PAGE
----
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Archbishop Lefebvre on Vatican II's  Ecumenism and Religious Liberty

Archbishop Lefebvre on Vatican II's Ecumenism and Religious Liberty

Today, March 25, 2013, marks the 22nd Anniversary of Archbishop Lefebvre's death. As a tribute to this greatest churchman of the second half of the 20th Century, I repost a summary of the Archbishop's realistic observations on some of Vatican II's most troublesome (see below).

As we enter the new Pontificate, it is good for us to restudy the work and life of this great man, who reminds us of the nature of the Catholic Faith and the true battle in which we are engaged. By all indications, the post-Conciliar crisis will continue, and may even worsen, with the recent election of the 265 successor of Saint Peter. 

Pope Francis already announced his commitment to Vatican II's ecumenism. Miracles can happen, but if Francis stays on his life-long trajectory, the future appears ominous. Oremus

- John Vennari

In 1964, Archbishop Lefebvre correctly warned that the Conciliar schemas “have a spirit of rupture and suicide,” and went on to say, “There exists a spirit of non-Catholic or rationalist ecumenism that has become a battering ram for unknown hands to pervert doctrine.”

The new ecumenism was a defining element of the Second Vatican Council. Archbishop Lefebvre at the Council, true to form, presented interventions against this new spirit.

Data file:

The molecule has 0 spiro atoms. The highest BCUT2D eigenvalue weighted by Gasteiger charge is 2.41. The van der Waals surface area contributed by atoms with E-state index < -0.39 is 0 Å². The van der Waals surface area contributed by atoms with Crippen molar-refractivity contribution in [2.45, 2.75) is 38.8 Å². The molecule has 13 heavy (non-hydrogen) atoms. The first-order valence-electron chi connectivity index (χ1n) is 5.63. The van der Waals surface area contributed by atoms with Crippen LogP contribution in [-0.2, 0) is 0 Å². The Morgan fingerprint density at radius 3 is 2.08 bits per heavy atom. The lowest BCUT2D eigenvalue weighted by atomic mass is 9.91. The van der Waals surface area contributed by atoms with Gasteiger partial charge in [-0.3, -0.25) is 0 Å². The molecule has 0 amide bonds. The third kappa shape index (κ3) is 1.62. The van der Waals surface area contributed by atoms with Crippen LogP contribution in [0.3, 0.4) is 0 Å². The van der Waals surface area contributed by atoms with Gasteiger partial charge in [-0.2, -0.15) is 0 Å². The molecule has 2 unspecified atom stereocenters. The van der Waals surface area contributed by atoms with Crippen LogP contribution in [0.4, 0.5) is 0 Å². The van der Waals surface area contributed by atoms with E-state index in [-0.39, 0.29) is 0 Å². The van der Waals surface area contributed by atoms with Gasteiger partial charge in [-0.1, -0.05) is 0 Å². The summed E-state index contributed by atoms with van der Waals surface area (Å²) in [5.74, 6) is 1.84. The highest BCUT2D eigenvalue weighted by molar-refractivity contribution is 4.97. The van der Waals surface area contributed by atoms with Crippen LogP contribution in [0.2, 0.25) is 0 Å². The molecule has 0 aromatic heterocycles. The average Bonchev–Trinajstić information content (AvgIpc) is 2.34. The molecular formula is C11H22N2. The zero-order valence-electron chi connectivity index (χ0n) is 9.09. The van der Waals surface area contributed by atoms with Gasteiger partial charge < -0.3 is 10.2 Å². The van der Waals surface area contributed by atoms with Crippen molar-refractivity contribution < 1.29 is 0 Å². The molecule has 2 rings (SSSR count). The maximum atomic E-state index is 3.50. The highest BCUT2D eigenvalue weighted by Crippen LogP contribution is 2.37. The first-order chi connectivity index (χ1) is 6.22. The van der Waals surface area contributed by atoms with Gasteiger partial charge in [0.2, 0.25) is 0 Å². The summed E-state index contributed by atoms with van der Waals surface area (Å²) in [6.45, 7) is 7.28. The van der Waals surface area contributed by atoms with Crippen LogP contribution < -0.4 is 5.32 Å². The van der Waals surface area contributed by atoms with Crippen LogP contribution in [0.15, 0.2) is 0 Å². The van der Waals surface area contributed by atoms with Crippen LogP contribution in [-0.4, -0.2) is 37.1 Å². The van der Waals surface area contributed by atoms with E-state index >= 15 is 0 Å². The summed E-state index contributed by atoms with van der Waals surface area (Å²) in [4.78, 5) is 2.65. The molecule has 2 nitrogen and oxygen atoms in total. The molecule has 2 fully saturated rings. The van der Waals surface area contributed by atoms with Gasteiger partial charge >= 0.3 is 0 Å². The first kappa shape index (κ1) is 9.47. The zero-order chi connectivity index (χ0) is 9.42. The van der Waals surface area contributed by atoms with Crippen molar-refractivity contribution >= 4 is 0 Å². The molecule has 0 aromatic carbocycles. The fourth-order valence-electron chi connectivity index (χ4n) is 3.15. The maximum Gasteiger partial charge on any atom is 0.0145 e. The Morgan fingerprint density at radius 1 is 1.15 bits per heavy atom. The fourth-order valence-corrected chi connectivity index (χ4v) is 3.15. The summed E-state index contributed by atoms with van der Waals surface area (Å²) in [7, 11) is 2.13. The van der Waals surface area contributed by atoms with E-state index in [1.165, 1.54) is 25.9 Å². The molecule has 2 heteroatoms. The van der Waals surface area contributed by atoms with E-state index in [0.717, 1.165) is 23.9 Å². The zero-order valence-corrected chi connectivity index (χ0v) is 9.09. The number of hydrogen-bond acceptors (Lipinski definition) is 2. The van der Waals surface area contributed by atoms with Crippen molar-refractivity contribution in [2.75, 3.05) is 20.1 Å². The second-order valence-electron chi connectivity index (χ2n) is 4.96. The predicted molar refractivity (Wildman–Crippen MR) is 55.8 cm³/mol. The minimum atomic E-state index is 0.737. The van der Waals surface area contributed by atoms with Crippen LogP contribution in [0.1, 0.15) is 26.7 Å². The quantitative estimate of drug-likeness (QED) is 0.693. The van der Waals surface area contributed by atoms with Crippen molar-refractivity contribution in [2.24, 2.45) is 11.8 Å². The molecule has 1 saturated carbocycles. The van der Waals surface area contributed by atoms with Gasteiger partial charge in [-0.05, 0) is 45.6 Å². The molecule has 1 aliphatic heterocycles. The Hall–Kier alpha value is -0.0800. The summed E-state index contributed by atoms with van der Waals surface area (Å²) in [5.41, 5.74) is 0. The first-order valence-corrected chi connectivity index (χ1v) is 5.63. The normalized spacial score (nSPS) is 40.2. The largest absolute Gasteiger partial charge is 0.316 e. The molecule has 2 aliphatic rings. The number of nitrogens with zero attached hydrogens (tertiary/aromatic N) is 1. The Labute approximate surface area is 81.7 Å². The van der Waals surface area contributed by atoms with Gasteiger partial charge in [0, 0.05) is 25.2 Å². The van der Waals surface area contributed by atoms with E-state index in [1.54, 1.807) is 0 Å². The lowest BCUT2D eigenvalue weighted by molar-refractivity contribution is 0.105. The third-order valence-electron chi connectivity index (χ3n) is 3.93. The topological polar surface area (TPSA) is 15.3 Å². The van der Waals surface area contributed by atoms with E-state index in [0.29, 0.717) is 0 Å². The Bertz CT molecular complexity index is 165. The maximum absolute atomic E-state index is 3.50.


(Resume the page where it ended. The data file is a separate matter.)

• He warned against what he described as a “false irenicism which tampers with the purity of Catholic teaching or obscures its true and certain meaning.” In the schema, “the most fundamental truths in this sphere are watered down.”[1] The plain truths of Catholicism were being diluted in an attempt to make them more palatable to Protestants.

• The Archbishop had plenty to say against the schema calling the Church a “general help to salvation.” A general help? He reiterated the traditional doctrine–and quoted the 1951 Letter of the Holy Office–that “Our Lord indeed not only commanded all men to enter the Church” that was “divinely instituted” by Him, but that Our Lord “instituted the Church as the means of salvation without which no one can enter the kingdom of Heavenly glory.” Thus, said the Archbishop, it is obvious from this traditional teaching that “the Church is not seen merely as a ‘general help to salvation’.”[2] No, it is necessary for salvation.

• He further warned against the schema’s statement: “The Holy Ghost does not refuse to make use of these churches and communities.” In response, the Archbishop said: This statement contains error: a community insofar as it is a separated community, cannot enjoy the assistance of the Holy Ghost. He can only act directly on souls or use such means as, of themselves, bear no sign of separation.[3]

What resulted was Vatican II’s new ecumenical approach—a revolution in Catholic attitudes—wherein Catholic prelates and clergy no longer were interested in working towards conversion of non-Catholics, but rather, in convergence with non-Catholics. In the spirit of the “New Theology,” theology, in order to remain alive, had to “move with the times”–and the times were ecumenical.